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Thread: I've never felt close to my parents

  1. #1
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    I've never felt close to my parents

    I don't really know where to begin with this but, I just have never really enjoyed my parents company. You would have figured that after I aged out of my teens this would have changed, but really all that is different is that I'm not bitter and angry around them anymore. Even now into my twenties, I still don't like spending time with them. I cringe at the thought of "bonding" with my parents. It's not like I don't feel grateful to them, it's just like there's never been an emotional connection. I grew up seeing other kids express their love towards their parents (taking selfies, going on "dates" with them, doing activities you'd also do with good friends) and I have since wondered what's wrong with me to not feel that way towards mine. It feels like a forced relationship, and I'm just trying to make the best of it because I can't escape. They did not abuse me; you'd consider them to be generally "normal" parents. Obviously, no ones perfect, and my dad does have anger outbursts (always has since I was a child), and most times my mom would shrink back and let him express this anger towards me (never hitting, just yelling).
    An example of this is when I was still learning to drive, we took a trip to see my older brother (via the freeway). My dad insisted on me driving to gain experience, and he essentially expected me to do whatever he said (to simulate a driving test). Well I felt really uncomfortable pulling to the side of the freeway and eventually he made me by yelling, got out, went around, tried the driver's door and banged on the window (I thought it would break) because it was locked. I looked to my mom for reassurance and she stayed absolutely silent, just let my dad continue to berate me as I cried the rest of the way. I think that was the time I felt the most disappointed in my mom.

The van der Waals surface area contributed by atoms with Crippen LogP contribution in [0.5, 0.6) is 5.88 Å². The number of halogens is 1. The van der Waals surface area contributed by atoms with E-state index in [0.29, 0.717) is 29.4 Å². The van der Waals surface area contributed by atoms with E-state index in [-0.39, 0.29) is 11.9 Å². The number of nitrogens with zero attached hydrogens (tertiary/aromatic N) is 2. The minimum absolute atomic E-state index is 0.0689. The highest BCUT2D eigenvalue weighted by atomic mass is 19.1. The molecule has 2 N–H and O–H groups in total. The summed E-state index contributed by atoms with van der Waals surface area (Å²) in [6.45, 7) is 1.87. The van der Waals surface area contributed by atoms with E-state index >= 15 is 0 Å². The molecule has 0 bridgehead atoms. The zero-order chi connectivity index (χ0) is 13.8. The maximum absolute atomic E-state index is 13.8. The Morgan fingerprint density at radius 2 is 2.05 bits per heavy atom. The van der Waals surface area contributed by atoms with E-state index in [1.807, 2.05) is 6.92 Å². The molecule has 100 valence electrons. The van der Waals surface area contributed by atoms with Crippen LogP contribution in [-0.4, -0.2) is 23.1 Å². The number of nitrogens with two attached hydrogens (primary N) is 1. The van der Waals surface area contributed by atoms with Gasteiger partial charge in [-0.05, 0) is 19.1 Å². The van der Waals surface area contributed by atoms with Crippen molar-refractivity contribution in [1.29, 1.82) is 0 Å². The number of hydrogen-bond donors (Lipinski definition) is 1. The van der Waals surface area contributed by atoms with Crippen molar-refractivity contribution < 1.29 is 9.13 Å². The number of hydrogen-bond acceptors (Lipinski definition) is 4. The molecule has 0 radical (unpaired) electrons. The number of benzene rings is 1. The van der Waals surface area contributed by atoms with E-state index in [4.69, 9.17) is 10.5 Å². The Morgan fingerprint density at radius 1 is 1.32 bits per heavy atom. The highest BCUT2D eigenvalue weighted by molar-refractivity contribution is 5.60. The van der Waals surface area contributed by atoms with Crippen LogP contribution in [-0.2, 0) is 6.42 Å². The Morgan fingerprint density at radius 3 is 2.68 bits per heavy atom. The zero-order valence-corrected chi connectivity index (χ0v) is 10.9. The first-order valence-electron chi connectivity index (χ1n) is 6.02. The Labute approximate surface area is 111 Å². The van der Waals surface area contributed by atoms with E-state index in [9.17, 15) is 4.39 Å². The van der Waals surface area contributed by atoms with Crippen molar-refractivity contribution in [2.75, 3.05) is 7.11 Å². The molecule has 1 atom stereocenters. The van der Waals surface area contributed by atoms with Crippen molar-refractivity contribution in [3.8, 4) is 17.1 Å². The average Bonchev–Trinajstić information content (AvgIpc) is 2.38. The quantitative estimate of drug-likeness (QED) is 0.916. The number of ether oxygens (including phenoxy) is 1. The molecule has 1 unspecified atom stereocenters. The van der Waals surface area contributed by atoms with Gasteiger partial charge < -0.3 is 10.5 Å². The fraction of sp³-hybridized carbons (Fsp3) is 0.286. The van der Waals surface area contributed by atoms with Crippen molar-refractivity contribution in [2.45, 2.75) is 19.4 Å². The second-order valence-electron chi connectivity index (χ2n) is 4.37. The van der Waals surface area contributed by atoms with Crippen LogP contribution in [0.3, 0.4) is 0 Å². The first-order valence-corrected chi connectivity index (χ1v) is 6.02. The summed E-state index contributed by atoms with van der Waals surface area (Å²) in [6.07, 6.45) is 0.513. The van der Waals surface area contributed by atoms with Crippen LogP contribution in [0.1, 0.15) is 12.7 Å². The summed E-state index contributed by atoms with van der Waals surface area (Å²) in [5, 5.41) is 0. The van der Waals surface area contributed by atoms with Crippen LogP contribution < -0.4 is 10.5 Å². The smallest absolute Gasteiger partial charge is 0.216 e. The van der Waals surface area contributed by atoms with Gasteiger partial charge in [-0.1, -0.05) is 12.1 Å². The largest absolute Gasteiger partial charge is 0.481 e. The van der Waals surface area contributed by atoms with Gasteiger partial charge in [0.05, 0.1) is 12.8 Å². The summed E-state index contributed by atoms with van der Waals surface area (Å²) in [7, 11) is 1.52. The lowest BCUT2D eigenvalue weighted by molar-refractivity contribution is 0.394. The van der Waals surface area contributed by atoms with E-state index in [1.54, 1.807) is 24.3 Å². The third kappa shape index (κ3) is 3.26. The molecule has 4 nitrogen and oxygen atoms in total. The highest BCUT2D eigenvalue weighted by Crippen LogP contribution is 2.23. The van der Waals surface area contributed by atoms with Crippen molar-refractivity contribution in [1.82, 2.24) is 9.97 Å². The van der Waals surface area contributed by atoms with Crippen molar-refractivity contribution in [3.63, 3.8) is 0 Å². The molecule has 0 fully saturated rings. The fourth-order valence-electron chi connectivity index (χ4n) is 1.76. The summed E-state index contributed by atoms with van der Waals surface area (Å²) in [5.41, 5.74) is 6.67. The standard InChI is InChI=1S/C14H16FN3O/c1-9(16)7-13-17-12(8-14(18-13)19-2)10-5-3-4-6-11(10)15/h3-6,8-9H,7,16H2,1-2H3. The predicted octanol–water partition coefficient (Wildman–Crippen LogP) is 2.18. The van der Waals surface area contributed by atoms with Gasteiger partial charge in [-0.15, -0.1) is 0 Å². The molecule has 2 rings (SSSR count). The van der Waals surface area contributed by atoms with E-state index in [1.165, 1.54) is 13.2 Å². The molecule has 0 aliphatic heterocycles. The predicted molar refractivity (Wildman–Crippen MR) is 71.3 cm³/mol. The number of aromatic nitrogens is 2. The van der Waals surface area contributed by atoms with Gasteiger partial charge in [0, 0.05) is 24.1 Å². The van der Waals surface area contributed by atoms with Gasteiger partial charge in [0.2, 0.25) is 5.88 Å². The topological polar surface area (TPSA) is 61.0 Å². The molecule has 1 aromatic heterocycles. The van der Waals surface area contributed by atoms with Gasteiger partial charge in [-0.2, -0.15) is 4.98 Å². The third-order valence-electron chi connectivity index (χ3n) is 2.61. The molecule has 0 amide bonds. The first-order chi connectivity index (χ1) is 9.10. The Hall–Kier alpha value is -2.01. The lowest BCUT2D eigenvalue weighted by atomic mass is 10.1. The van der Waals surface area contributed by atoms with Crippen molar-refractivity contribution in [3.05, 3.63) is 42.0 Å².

Also when I was in junior high/high school, the internet/social media was booming and my parents severely restricted my access because they thought I was going to give strange men my address. I understood the concern as valid, but tried to explain that I am aware of these kinds of situations, and I'm old enough to not be so stupid as to do something like that. I told them I would never let myself become persuaded to give my information. What I said didn't matter, they put parental locks on the computer for years. I felt like a baby. None of my friends had these limitations. I think what bothered me the most about this part was that my parents didn't trust me to make good decisions, even though I clearly showed competence.
    As a little kid, my dad made me cry on Christmas eve because he had me convinced that a gift I had gotten was a hamster/kitten/etc. when in reality it was a teddy bear. I opened it and started bawling when I should have been excited to receive such a nice present. He did it for laughs, and my mom did nothing to stop him.

    Anyways, I'm kind of just rambling at this point. I don't know if these examples have anything to do with me not feeling emotionally close to my parents or not. Like I said, they didn't abuse me, and outside of situations like these ones things were pretty normal. They've done/still are doing a lot for me.
    I guess my "question" is really just, has anyone else experienced these feelings or, I guess, lack thereof?

    Sorry this is longer than I expected it to be...

  2. #2